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New Discoveries In The Science Of Addiction

New Discoveries In The Science Of AddictionOpioid addiction is a serious problem across the country. An estimated 2.1 million people in the United States are dealing with an addiction to prescription opioid pain relievers. Another 500,000 suffer from a dependency on heroin. The consequences of these numbers are devastating, and unfortunately, the number of cases is rising.

Overdose deaths are soaring; they have more than quadrupled since 1999. Of course, this isn’t news—media outlets have been covering the many occurrences of heroin-related overdoses and fatalities throughout the country, in both rural and urban areas. Most overdoses are fatal. Sometimes this is from using alone, but it’s often from fear of arrest. Users are reluctant to call 911 and report using illegal drugs, and those who are using with the person in danger may be equally afraid of the police.

Treating Opioid Addiction

Finding viable treatment options is vital for saving lives across the nation. Scientists have been creating new technology to help people live more normal lives while recovering from drug dependency. In many cases, the symptoms of withdrawal are too severe for individuals to cope, and so they return to taking the drug. Because of this, quitting alone is rarely effective—and in some cases, it can be dangerous.

Medication-assisted therapy, or MAT, is the most effective way to treat opioid addiction. Buprenorphine is the gold standard drug for treatment. It’s a partial opioid agonist, working similarly as other opioids, but more safely. This helps provide relief from withdrawal symptoms with greatly reduced risks. Buprenorphine can allow for:

  • Less euphoria and lower risk of dependence
  • Less potential for misuse
  • Relatively mild withdrawal issues
  • Blocked effects from other opioids
  • Support during treatment
  • Suppressed opioid withdrawal symptoms
  • Suppressed opioid cravings
  • Reduced opioid use

These benefits have helped the drug become a popular answer for addiction problems across the nation. The most effective MAT treatments available take advantage of the medication.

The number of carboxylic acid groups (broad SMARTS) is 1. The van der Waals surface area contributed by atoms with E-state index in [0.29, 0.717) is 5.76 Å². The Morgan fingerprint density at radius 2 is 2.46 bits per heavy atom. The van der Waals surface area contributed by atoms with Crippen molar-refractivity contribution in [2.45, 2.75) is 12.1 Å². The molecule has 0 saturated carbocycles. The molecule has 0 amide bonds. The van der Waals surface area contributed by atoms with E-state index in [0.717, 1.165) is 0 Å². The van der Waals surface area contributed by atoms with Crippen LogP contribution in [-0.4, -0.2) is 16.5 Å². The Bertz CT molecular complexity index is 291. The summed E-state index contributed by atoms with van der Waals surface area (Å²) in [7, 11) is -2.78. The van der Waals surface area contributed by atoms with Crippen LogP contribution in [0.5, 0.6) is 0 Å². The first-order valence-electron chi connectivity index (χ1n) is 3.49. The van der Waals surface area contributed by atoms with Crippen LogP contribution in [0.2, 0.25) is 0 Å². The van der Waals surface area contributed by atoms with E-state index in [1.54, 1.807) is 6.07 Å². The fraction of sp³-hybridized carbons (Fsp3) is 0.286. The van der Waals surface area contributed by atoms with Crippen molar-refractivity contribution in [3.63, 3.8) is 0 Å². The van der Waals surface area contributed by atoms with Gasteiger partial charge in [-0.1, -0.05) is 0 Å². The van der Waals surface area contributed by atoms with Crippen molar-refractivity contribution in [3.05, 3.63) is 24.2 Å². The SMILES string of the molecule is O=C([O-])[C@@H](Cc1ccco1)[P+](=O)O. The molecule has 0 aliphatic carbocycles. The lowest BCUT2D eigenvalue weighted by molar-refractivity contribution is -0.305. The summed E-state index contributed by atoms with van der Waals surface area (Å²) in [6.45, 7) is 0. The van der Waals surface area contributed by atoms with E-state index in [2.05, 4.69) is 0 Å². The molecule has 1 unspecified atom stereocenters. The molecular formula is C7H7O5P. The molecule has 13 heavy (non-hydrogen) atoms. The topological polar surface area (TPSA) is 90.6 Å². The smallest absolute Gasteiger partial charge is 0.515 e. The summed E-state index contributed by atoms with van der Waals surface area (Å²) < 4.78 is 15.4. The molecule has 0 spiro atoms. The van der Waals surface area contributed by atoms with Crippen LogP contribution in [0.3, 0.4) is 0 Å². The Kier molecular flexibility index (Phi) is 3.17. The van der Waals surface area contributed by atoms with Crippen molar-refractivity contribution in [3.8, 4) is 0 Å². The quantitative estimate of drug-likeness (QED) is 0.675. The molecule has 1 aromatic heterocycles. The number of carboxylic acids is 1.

Atrigel® From Indivior

One of the methods pending FDA approval is RBP-6000. It’s made possible by the Atrigel® system, which is a delivery complex placed subcutaneously on the addict. It works the same way as a nicotine patch: it’s stored on the body and diffused over time.

The main difference between it and a nicotine patch is that it’s injected into the skin instead of being applied on top of it. RBP-6000 is stored in a polymer matrix that’s completely biodegradable. Another compound (n-methyl pyrrolidone) ensures that the buprenorphine is controlled and released over a period of about a month. This type of steady, dependable application helps further reduce the risks of withdrawal symptoms and other opioid cravings.

Because of the opioid abuse epidemic that we’re facing, the FDA has granted RBP-6000 fast-track designation. The sooner it’s released on the market, the sooner people can begin battling their addictions. The pharmaceutical company, Indivior, hopes to apply for approval in early 2017.

Probuphine From Titan Pharmaceuticals

Another alternative to dissolvable tablets (the method originally developed for buprenorphine), is Probuphine. It was developed with the ProNeura platform, and like RBP-6000, it’s placed beneath the skin. That’s where the similarities end, however.

A physician places four small “rods” within the patient’s arm. These sections are each no bigger than a matchstick. They sit comfortably within the skin and release a constant, low dose of medicine for an astounding six months—which means much more consistency for the patient and less roller coaster–like withdrawal symptoms. The FDA has already approved the treatment.

Many clinics are learning how to properly administer these implants. Because they require no maintenance for such a long period of time, it’s easier for individuals to focus on therapy and quitting other opioids.

Whether it’s subcutaneous gel or small implants, treatment options for opioid addiction are increasing. New discoveries are leading to dependable and effective solutions that help patients find a more natural rhythm in their lives.